Christian IV, 1577–1648, king of Denmark and Norway (1588–1648), son and successor of Frederick II. After assuming (1596) personal rule from a regency, he concentrated on building the navy, industry, and commerce. He rebuilt Oslo and renamed it Christiania. Aroused when Charles IX of Sweden asserted authority over Lapland, he made war on Sweden (the so-called Kalmar War, 1611–13) and largely dictated the peace. In the Thirty Years War, urged on by England, France, and the Netherlands, he invaded (1625) Germany to defend Protestantism. Defeated (1626) by Tilly at Lutter, he was driven back in 1627. Schleswig, Holstein, and Jutland were overrun and plundered; Stralsund was besieged by the imperial troops under Wallenstein. Christian, with the help of Gustavus II of Sweden, raised the siege of Stralsund, but in 1629 he signed with Holy Roman Emperor Ferdinand II a separate peace that was lenient to Denmark. His anti-Swedish policy brought on a war with Sweden (1643–45) in which Christian lost the Norwegian provinces of Jamtland and Harjedalen. His son Frederick III succeeded him.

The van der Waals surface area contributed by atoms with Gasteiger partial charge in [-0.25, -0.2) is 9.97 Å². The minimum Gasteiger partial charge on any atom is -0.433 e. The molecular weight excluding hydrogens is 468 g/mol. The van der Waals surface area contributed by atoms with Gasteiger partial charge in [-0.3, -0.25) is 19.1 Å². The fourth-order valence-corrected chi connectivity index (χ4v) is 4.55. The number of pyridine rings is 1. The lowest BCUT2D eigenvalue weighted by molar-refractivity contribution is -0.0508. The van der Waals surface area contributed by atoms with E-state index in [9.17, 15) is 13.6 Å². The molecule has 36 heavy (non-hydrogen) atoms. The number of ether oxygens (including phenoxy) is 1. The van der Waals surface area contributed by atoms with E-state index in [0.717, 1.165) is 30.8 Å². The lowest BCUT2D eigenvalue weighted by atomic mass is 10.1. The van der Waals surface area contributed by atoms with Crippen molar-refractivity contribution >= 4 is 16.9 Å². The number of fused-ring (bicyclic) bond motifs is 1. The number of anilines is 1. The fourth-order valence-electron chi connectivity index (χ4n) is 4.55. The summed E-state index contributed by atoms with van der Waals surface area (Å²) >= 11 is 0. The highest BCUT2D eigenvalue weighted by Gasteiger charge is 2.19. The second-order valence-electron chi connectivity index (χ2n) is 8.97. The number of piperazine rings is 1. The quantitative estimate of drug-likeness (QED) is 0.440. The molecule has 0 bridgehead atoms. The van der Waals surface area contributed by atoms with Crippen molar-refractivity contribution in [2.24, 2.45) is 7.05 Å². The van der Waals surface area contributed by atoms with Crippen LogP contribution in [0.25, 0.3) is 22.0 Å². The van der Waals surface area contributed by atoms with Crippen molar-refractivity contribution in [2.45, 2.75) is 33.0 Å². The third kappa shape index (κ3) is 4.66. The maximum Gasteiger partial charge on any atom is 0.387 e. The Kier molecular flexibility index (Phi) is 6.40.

The Columbia Electronic Encyclopedia, 6th ed. Copyright © 2022, Columbia University Press. All rights reserved.
See more Encyclopedia articles on: Scandinavian History: Biographies